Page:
If you want to cook Venison - Then you need to check this page out!!  Your ALT-Text here

Marinade Tips and Recipes

Use mild vegetable acid to tenderize. Vinegar, tomato sauce, and some French dressing sauces are good for tenderizing. Cover the meat with the marinating sauces. Only marinade in the refrigerator for a maximum of 24 hours. After marinating longer than 24 hours, the meats tends to get mushy. Other marinades that work well with venison are:
2 cups vinegar, 2 cups water, 1/2 cup sugar
Reduce the sugar in sauce recipes. Venison's natural flavor is sweeter than other meat, therefore, sauces developed for beef may be too sweet.
French dressing
Tomato sauce or undiluted tomato soup
Tomato juice
Fruit juice (such as lemon, pineapple, or a mixture of many juices)
1/4 cup vinegar, 1/2 cup cooking oil, 1/2 tsp pepper, 1/4 tsp garlic salt
2 cups water, 2 cups vinegar, 1-2 tbsp sugar, 4 bay leaves, 1 tsp salt, 12 whole cloves, 1 tsp allspice, 3 medium sized onions, sliced
Garlic salt, salt, and pepper to taste and equal parts of: Worcestershire sauce and two of your favorite steak sauces. This gives a blend of flavors and also is excellent for basting game roasts or thick steaks during cooking.
2 tbsp vinegar, 1 1/2 tsp ground ginger, 1 clove garlic, minced, 2 tbsp brown sugar, 1/2 cup soy sauce, 3/4 cup vegetable oil
Commercial Marinades:

We also carry one of the best brands of Marinades on the market - Spicecraft!
(Formerly FW Witts Seasonings)
Check out our Spicecraft Venison and Wild Game Marinade!

Adding Fat and Freezing Tips

Pork fat or beef fat improves the palatability. Pork fat may be preferred to improve flavor, but beef fat will increase freezer storage time. Mix 15% pork or beef fat with ground game and 35% pork fat with fresh game sausage.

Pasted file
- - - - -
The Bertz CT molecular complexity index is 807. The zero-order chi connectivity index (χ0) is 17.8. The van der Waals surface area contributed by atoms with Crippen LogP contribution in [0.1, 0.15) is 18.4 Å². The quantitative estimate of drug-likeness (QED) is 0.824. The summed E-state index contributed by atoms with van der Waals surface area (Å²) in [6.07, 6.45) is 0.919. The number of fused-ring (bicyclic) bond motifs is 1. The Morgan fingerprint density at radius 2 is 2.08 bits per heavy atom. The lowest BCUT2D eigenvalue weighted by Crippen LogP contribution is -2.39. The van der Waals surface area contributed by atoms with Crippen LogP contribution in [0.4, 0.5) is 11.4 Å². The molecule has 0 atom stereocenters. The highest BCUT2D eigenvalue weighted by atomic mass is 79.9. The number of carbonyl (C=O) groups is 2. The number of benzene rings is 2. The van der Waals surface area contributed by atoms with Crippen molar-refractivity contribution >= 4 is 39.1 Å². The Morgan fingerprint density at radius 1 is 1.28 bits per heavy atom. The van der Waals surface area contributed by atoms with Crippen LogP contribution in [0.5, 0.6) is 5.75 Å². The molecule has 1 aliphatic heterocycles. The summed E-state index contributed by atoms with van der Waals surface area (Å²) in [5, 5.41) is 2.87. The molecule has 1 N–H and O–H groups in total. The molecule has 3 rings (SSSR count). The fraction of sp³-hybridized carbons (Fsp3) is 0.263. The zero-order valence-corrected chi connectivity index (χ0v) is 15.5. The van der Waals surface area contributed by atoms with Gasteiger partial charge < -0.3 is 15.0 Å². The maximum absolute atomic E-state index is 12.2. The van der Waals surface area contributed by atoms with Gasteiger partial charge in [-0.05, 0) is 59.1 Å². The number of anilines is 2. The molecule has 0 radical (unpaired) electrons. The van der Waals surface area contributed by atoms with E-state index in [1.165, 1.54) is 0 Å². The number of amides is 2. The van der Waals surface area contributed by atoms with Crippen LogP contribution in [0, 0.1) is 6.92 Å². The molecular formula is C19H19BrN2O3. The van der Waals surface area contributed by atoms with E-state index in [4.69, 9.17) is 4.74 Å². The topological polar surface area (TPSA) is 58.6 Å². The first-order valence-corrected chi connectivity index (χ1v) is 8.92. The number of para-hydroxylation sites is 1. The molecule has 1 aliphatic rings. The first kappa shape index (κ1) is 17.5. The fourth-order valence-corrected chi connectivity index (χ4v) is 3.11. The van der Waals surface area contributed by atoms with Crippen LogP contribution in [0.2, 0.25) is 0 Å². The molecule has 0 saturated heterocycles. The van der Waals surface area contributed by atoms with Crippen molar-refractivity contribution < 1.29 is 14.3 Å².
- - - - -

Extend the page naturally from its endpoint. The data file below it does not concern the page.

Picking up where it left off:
Freezing meat before sausage is made insures that it will be free from live parasites which are sometimes found in game meat.
Limit fresh game to 8 months frozen storage and seasoned or cured game to 4 months frozen storage.

We have 12 books and videos on field dressing, skinning, processing, tanning, and cooking deer on our Book Store Pages Deer 1 and Deer 2!

Are you planning on making your own deer sausage this year?
Then check out the following pages to learn more!
How To Make Deer Sausage
Deer Sausage Seasonings
Deer Sausage Casings
Forschner Boning Knives for Deboning Your Deer
Deer Cutting Diagrams

Are you concerned about CWD (Chronic Wasting Disease) this year?
Find out the important facts about CWD on this page!

We now have a PDF file from the Wisconsin Department of Agriculture
that has a diagram of a deer's lymph nodes, spleen, tonsils, and spinal cord.
Just click on the link below, include your name and address, and I will e-mail this file FREE!
Send me the CWD Deer Diagram FREE!

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Last Updated:  Tuesday, October 17, 2017 05:06 PM